People dealing with addiction issues can also choose to go to support groups. Support groups provide the most freedom, but they are also the least intensive. Some people won’t get the help they need by simply going to meetings. Meetings are best used by people who have already been through a rehab program and who want an ongoing support system comprised of other people who are equally focused on recovery.

What Am I Allowed to Do in Rehab?

Just because there are rules doesn’t mean you won’t be able to do anything or even have a little bit of fun while you go through rehab. Most rehab centers offer supplementary recreation programs alongside those focused on recovery. You will also have free time during which you can socialize and pursue personal interests. Many people also use this time to get creative. Art can be therapeutic, and rehab staff members often encourage activities such as painting, writing, and crafts.

Can I Have Visitors?

Visitors are typically allowed at rehab centers. In most cases, there will be designated days specifically for family and friends to visit. Some centers allow visitors once a week whereas others have more flexible visitation policies. Often, rehab centers will also invite family members to participate in specific activities and therapy sessions.

This gives those recovering from addiction the chance to address home issues and the way that their substance use disorders have affected personal relationships. Family therapy also helps family members learn strategies that they can use to help support their loved ones on their recovery journeys once they leave rehab.

What Should You Bring to Rehab?

First, it’s important to take the time to read your facility’s rules to learn what is and what is not permitted. Do not make any assumptions because the rules are entirely based on the facility and can vary greatly. Once you are clear about what you can bring, it’s time to pack. Some things you should definitely put in your suitcase include:

• Socks
• Underwear
• Casual clothes
• Pajamas
• Hygiene products
• Money
• Medications

There may be rules about the clothing you can wear and the types of items that you can bring with you. In general, you will want to pack the same things that you would take with you for an extended vacation.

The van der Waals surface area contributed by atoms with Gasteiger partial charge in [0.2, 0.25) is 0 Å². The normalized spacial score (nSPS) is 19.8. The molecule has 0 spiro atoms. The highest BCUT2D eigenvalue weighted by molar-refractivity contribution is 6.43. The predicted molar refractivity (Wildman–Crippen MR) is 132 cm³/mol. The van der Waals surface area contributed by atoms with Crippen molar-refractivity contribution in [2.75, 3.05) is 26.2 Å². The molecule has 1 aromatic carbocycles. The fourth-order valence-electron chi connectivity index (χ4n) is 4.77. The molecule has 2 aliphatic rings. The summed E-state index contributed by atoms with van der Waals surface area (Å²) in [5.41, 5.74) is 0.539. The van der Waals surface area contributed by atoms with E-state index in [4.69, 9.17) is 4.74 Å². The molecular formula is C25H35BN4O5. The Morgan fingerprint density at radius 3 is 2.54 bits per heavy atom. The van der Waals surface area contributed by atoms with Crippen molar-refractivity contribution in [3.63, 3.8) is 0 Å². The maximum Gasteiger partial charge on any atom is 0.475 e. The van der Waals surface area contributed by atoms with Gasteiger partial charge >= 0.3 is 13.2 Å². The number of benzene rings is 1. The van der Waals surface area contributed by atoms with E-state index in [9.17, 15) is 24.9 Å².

What Happens After Rehab?

What happens after rehab is almost as important as going to rehab in the first place. You have a lot of resources in rehab to help stay sober. Plus, while you are in rehab, you are in a controlled environment away from your triggers and the people you may have used with in the past. When you leave, you are going back to a world of temptation. It is up to you to make the right decisions, but, fortunately, you don’t have to do it alone.

Rehab centers will provide you with the help you need when you walk out the door. They can give you information about AA or NA meetings and local therapists. You may even walk out of rehab with a sponsor to talk to when you find yourself in a weak moment. For most people in recovery, ongoing therapy sessions and recovery meetings are necessary to stay focused on sobriety. By using the resources available to you, you can maintain a stable support system while you continue to move forward with a healthier and happier life free from addiction.

How Do You Get Started?

Get started by finding different rehab centers in your area that are covered by your insurance. Start by calling The National Rehab Hotline at 866-210-1303. Representatives will be able to help you find the perfect match for your situation.

Finding the center is only the beginning of the process. You will need to make accommodations for the important aspects of your life while you are away. This can be especially difficult if you have work or children. However, when you are struggling with addiction, taking time out to get healthier and sober will not only be better for you but also for everyone around you.

Once accommodations are made, you need to truly commit to your sobriety. Don’t go for your family. Don’t go for the judge. You should only go if you truly want to and if you’re truly ready. Long-lasting change cannot happen unless you make the change for yourself.

Will You Get Fired?

Many people put off getting the help they desperately need in order to maintain the job they need to pay the bills. While it may be financially difficult, it can be more damaging for your career if you do not get help as soon as possible. Talk to your boss or human resources representative about wanting to go to a treatment center, and he or she may be able to provide more information about the options available to you.

In many cases, a person can qualify for leave under the Family and Medical Leave Act (FMLA), which can protect you from any retaliation if you take time off to focus on treatment. There are certain criteria that must be met to qualify for FMLA leave, so it’s important to address your concerns with HR or an outside representative.

If you are thinking about rehab, it’s probably a sign that you should take the leap. You will get the opportunity to make more out of your life as you get healthier and more confident living a life without drugs or alcohol. Don’t think about it any longer. Call the professionals at The National Rehab Hotline at 866-210-1303 today.